Like they say, one drop of your own blood is worth a whole pond of clear water.
or this:
The tardy buffalo must drink the murky water…
Beyond the cultural freshness of familiar ideas, there are images that burst from a distant place and people, unfamiliar to us but instantly seen:

‘…a road lined with flame trees that bloomed like a fresh pair of lips.’

‘At night the bat of desire refused to be still…’
As a ghost speaks to him, ‘Suddenly his eyes blinked open like an oyster springs open over the flames.’
‘His [deceased] mother stroked his hair and then vanished like steam rising off a pot of rice.’

Bon’s sexual agony generates unforgettable images:

‘He was now a man frantic with lust who struggled to impregnate her every night, panting the same refrain, like a grave digger laboring over a tomb.’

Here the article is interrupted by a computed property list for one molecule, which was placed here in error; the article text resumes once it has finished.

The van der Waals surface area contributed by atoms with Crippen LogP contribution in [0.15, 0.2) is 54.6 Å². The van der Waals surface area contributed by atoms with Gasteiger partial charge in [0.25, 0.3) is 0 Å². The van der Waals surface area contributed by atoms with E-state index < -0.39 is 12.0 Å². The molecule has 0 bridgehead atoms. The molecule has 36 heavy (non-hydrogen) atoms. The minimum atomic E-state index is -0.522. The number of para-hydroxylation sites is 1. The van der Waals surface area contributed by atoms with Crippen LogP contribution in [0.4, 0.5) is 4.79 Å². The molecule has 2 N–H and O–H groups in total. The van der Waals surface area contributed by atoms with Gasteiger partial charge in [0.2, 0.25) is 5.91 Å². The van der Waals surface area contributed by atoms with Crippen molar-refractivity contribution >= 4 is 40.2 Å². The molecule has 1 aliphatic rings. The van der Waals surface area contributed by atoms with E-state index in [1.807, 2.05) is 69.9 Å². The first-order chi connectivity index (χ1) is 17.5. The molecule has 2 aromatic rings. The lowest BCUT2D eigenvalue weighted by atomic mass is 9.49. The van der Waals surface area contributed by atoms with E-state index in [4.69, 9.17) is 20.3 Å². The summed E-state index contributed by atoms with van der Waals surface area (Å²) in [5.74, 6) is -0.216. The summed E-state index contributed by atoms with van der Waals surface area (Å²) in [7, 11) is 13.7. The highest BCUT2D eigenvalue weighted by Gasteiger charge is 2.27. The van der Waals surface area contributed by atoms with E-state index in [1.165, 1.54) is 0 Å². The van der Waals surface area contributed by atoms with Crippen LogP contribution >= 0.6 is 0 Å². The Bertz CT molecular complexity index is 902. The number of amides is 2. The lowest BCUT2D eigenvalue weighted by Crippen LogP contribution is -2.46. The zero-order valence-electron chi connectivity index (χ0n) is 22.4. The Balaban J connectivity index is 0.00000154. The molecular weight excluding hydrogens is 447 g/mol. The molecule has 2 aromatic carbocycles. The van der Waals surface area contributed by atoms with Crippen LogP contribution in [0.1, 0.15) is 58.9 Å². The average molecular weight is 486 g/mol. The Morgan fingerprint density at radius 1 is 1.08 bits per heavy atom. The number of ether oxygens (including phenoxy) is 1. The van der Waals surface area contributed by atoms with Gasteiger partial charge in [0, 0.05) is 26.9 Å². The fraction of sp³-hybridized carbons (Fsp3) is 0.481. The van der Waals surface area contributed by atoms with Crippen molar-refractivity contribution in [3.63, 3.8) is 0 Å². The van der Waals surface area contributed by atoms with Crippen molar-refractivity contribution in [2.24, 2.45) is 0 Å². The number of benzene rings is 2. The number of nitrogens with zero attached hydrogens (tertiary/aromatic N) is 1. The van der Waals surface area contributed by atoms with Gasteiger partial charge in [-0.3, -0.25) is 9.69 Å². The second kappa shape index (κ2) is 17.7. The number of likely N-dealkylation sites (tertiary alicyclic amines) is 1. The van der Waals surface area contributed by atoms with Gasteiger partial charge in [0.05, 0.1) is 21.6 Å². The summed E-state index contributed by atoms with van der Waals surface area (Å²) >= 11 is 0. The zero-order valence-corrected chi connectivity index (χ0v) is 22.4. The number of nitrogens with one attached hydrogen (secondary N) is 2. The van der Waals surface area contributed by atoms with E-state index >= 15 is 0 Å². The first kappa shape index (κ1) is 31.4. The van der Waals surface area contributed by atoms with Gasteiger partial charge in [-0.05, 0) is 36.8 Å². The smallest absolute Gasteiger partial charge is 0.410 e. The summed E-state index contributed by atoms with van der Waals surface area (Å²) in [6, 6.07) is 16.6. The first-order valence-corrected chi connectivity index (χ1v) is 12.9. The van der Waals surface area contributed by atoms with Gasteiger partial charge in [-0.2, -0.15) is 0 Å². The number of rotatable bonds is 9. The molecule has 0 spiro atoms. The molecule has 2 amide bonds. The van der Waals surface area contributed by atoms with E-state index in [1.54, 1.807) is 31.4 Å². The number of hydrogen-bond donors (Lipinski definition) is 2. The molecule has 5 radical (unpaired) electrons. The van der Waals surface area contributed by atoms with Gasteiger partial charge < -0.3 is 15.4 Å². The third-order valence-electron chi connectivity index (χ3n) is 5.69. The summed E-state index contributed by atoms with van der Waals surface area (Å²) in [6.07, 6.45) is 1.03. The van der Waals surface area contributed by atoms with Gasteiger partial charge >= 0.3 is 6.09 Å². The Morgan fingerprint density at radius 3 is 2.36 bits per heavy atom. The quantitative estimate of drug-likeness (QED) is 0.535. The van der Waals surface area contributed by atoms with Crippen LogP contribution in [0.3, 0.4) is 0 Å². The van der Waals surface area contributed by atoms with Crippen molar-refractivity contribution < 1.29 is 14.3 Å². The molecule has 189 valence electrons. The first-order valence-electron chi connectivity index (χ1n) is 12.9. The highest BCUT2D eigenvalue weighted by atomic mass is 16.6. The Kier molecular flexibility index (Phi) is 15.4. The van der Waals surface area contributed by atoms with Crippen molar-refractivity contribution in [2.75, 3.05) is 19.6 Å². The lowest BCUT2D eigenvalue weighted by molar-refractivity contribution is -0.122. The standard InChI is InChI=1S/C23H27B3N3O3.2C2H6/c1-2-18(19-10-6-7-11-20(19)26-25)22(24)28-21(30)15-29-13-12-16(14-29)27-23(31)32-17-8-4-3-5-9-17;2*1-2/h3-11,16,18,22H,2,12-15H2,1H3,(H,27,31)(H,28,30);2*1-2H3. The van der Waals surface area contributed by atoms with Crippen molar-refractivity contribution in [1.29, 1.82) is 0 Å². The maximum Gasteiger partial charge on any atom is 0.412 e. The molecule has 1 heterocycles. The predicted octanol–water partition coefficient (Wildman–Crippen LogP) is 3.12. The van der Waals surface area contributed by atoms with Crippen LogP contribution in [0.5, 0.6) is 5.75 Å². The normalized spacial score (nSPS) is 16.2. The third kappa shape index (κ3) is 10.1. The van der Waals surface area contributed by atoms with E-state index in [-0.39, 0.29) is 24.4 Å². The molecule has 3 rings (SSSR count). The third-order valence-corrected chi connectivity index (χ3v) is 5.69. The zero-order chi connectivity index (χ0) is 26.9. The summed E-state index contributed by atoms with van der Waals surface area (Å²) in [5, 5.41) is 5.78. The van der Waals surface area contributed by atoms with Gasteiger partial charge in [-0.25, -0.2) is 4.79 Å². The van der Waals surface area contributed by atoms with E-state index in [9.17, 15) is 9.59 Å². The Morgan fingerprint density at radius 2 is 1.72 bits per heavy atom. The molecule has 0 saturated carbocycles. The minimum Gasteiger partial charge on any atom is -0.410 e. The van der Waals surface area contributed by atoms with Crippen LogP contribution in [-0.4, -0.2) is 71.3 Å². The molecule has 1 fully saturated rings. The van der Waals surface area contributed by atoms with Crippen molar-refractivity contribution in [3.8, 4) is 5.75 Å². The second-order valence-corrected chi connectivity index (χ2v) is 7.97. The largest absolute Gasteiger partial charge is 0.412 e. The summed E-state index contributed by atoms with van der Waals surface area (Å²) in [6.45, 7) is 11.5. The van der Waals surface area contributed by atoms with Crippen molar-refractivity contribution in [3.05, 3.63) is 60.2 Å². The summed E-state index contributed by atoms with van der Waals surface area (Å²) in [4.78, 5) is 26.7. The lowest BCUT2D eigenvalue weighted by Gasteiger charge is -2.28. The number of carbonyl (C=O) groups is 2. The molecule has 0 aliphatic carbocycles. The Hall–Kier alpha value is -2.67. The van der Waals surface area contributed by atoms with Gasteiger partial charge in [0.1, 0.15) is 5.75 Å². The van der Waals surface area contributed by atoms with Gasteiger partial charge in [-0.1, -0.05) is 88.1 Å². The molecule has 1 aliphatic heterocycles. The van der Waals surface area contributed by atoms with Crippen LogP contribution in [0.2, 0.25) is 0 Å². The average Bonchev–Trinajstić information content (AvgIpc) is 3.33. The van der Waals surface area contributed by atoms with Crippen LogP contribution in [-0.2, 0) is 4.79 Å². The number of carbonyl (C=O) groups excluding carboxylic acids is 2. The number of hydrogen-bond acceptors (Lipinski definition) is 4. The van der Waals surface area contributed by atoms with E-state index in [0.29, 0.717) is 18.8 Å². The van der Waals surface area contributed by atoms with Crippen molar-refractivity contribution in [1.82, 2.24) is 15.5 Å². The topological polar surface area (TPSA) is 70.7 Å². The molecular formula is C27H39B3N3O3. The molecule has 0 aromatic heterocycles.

or
‘That night he made love like a farmer struggling behind his water buffalo at the height of summer.’
or
‘If Mien were to leave him, his shack would become a grave equipped with a roof and a door.’
It is also interesting to hear the Duong/McPherson rendition of the frank sexual talk in the villages, often carried on by the men but the women unafraid to jab back, and walk out if their husbands get too uppity.
“Miss, can you believe the bravery of my dick?  Why it went it and expelled the government’s IUD!”
One of the few questions I have about this very well done translation comes up here. In a man-to-man conversation one comments on the pleasure of having a virgin:
“There’s nothing like a virgin. A new vagina is worth a dozen familiar vaginas'”